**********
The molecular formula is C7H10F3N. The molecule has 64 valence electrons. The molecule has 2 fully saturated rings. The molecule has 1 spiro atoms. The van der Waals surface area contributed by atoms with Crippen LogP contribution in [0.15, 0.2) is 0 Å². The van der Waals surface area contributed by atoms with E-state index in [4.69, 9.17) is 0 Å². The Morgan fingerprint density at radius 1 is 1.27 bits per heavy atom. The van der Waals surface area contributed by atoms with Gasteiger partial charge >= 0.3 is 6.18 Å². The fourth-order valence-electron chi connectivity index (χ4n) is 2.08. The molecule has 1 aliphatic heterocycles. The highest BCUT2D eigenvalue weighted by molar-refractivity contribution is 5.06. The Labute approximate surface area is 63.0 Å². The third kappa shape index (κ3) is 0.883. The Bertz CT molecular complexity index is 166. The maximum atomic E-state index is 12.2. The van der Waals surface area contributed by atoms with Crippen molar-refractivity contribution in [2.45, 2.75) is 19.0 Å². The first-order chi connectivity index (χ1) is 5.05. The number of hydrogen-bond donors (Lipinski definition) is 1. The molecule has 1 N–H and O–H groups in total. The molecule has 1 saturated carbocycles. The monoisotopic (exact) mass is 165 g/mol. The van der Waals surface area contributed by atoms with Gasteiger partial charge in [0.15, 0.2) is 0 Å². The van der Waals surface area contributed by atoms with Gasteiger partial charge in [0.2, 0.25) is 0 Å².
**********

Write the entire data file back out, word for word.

The molecular formula is C7H10F3N. The molecule has 64 valence electrons. The molecule has 2 fully saturated rings. The molecule has 1 spiro atoms. The van der Waals surface area contributed by atoms with Crippen LogP contribution in [0.15, 0.2) is 0 Å². The van der Waals surface area contributed by atoms with E-state index in [4.69, 9.17) is 0 Å². The Morgan fingerprint density at radius 1 is 1.27 bits per heavy atom. The van der Waals surface area contributed by atoms with Gasteiger partial charge >= 0.3 is 6.18 Å². The fourth-order valence-electron chi connectivity index (χ4n) is 2.08. The molecule has 1 aliphatic heterocycles. The highest BCUT2D eigenvalue weighted by molar-refractivity contribution is 5.06. The Labute approximate surface area is 63.0 Å². The third kappa shape index (κ3) is 0.883. The Bertz CT molecular complexity index is 166. The maximum atomic E-state index is 12.2. The van der Waals surface area contributed by atoms with Crippen molar-refractivity contribution in [2.45, 2.75) is 19.0 Å². The first-order chi connectivity index (χ1) is 5.05. The number of hydrogen-bond donors (Lipinski definition) is 1. The molecule has 1 N–H and O–H groups in total. The molecule has 1 saturated carbocycles. The monoisotopic (exact) mass is 165 g/mol. The van der Waals surface area contributed by atoms with Gasteiger partial charge in [0.15, 0.2) is 0 Å². The van der Waals surface area contributed by atoms with Gasteiger partial charge in [0.2, 0.25) is 0 Å².